BC Signs Final Agreement with Tla’amin Nation

By Roy L Hales

The Government of British Columbia and the Tla’amin Nation have signed the final agreement that precedes the signing of a treaty.

The Tla’amin occupied the northern part of the Sunshine Coast (see map above), practising their traditional lifestyle and governed by their own laws,  for 2,000 years. There are presently 1,026 band members, most of which live on the reserve north of Powell River.

Though it was the English custom to sign treaties with First Nations and pay some compensation, this did not take place in most of British Columbia. It took a Supreme Court case, in 1997, to reestablish the fact that aboriginal title still exists and First Nations are entitled to compensation.

There have been some treaties signed since then, but as of 2009 there were 60 First Nations negotiating their way through the treaty process.

The Tla’amin have been negotiating since 1994.

According to the Provincial Government’s Press Release:

  • “The Tla’amin Final Agreement, also known as treaty, includes self-government provisions and phases out tax exemptions.
  • The treaty will provide Tla’amin with a capital transfer of approximately $29.7 million, paid in 10 annual payments; economic development funding of approximately $6.9 million and a fishing vessel fund of $0.25 million.
  • The treaty also includes more than 8,000 hectares of land owned in fee simple, consisting of approximately 1,900 hectares of former Tla’amin Indian reserve land and 6,405 hectares of former provincial Crown land.
  • The final agreement clearly defines Tla’amin First Nation’s ownership and management of mineral, forestry and other resources on treaty settlement lands. The agreement also defines Tla’amin’s rights related to fishing, gathering and harvesting.
  • The treaty identifies Tla’amin’s obligations to non-members, including consultation and access to appeal and review processes.”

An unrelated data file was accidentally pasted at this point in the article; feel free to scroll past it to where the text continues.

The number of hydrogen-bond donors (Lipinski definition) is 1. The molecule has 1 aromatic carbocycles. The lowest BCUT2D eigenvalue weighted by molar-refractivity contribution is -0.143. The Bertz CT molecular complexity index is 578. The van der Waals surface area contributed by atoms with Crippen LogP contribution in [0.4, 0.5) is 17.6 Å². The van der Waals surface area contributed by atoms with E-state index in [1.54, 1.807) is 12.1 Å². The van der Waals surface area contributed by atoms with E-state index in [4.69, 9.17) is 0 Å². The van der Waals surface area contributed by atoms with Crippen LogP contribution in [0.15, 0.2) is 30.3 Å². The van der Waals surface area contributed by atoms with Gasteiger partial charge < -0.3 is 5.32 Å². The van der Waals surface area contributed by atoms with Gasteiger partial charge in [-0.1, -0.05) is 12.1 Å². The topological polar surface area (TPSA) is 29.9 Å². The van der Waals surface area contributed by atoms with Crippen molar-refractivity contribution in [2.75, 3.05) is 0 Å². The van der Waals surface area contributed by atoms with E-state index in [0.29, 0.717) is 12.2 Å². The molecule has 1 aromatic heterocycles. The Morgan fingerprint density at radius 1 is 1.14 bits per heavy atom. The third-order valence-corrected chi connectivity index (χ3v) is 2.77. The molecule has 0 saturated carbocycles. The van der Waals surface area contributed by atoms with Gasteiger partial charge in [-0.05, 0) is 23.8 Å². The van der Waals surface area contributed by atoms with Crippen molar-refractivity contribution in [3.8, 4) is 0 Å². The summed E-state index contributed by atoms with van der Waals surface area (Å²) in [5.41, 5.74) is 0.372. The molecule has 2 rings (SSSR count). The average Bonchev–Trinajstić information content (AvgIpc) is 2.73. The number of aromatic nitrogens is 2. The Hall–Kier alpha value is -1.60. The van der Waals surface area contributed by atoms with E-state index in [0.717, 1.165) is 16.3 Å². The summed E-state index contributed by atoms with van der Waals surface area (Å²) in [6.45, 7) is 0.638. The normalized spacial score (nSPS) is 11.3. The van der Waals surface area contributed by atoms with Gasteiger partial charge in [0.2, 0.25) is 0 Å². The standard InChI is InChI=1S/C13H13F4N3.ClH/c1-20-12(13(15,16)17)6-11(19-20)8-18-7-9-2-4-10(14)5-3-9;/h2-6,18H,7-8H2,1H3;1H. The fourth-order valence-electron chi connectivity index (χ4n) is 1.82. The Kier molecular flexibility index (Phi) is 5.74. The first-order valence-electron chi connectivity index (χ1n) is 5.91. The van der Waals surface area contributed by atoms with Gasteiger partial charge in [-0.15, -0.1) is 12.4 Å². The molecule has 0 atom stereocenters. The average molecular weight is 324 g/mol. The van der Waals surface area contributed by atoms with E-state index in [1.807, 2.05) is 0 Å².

• Tla’amin laws would operate on Tla’amin lands concurrently with federal and provincial laws, similar to other jurisdictions in Canada.

The Tla’amin held a community celebration, with drummers and traditional songs, to celebrate  the signing of this agreement.

“This signing marks another significant step along the path of reconciliation between the Tla’amin Nation and British Columbia,” said Aboriginal Relations and Reconciliation Minister John Rustad.

“I am sure many of you are wondering why we are here in Tees Kwat, rather then the Salish Centre,”  Chief Clint Williams told the assembled guests. “We are here to pay respects to our ancestors.  Tees Kwat is an original village site of the Tla’amin people.”

He described the signing of the agreement as one of the final steps  that, “re-establishes our connection to our territories and sets the foundation for re-building the Tla’amin Nation…. This treaty will give us the tools to break free of the Indian Act.”

“The current economic challenges of the region will give the  Tla’amin economic and long term opportunities,” Chief Williams added.

“This signing marks another significant step along the path of reconciliation between the Tla’amin Nation and British Columbia,” said Aboriginal Relations and Reconciliation Minister John Rustad.

Once the federal settlement legislation has been passed, Tla’amin, Canada and British Columbia will work to complete the tasks required to bring the final agreement (the treaty) into legal effect, which is targeted for April 2016.

(Image at top of page:  Map of Sliammon (Ta’amin) tribal territory – Background map courtesy of Demis, www.demis.nl User:Nikater submitted to public Domain)

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